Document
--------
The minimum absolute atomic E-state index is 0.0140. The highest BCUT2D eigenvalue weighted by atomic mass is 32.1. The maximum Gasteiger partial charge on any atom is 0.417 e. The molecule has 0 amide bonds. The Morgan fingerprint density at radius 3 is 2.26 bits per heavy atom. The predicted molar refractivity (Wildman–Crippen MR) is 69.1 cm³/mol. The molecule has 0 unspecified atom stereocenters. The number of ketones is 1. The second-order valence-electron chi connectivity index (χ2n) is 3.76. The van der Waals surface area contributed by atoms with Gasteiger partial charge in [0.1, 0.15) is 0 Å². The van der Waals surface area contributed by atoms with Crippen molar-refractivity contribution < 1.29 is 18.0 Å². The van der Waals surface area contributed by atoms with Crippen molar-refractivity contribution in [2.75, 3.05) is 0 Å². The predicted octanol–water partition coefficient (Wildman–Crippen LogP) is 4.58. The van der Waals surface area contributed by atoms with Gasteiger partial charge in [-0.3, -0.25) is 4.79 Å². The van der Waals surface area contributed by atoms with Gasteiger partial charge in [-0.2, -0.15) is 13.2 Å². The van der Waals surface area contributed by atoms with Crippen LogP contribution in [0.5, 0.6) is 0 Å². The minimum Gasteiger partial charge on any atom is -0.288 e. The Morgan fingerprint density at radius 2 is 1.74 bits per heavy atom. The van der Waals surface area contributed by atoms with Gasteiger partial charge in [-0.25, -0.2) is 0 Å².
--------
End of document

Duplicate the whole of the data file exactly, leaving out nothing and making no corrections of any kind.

The minimum absolute atomic E-state index is 0.0140. The highest BCUT2D eigenvalue weighted by atomic mass is 32.1. The maximum Gasteiger partial charge on any atom is 0.417 e. The molecule has 0 amide bonds. The Morgan fingerprint density at radius 3 is 2.26 bits per heavy atom. The predicted molar refractivity (Wildman–Crippen MR) is 69.1 cm³/mol. The molecule has 0 unspecified atom stereocenters. The number of ketones is 1. The second-order valence-electron chi connectivity index (χ2n) is 3.76. The van der Waals surface area contributed by atoms with Gasteiger partial charge in [0.1, 0.15) is 0 Å². The van der Waals surface area contributed by atoms with Crippen molar-refractivity contribution < 1.29 is 18.0 Å². The van der Waals surface area contributed by atoms with Crippen molar-refractivity contribution in [2.75, 3.05) is 0 Å². The predicted octanol–water partition coefficient (Wildman–Crippen LogP) is 4.58. The van der Waals surface area contributed by atoms with Gasteiger partial charge in [-0.3, -0.25) is 4.79 Å². The van der Waals surface area contributed by atoms with Gasteiger partial charge in [-0.2, -0.15) is 13.2 Å². The van der Waals surface area contributed by atoms with Crippen LogP contribution in [0.5, 0.6) is 0 Å². The minimum Gasteiger partial charge on any atom is -0.288 e. The Morgan fingerprint density at radius 2 is 1.74 bits per heavy atom. The van der Waals surface area contributed by atoms with Gasteiger partial charge in [-0.25, -0.2) is 0 Å².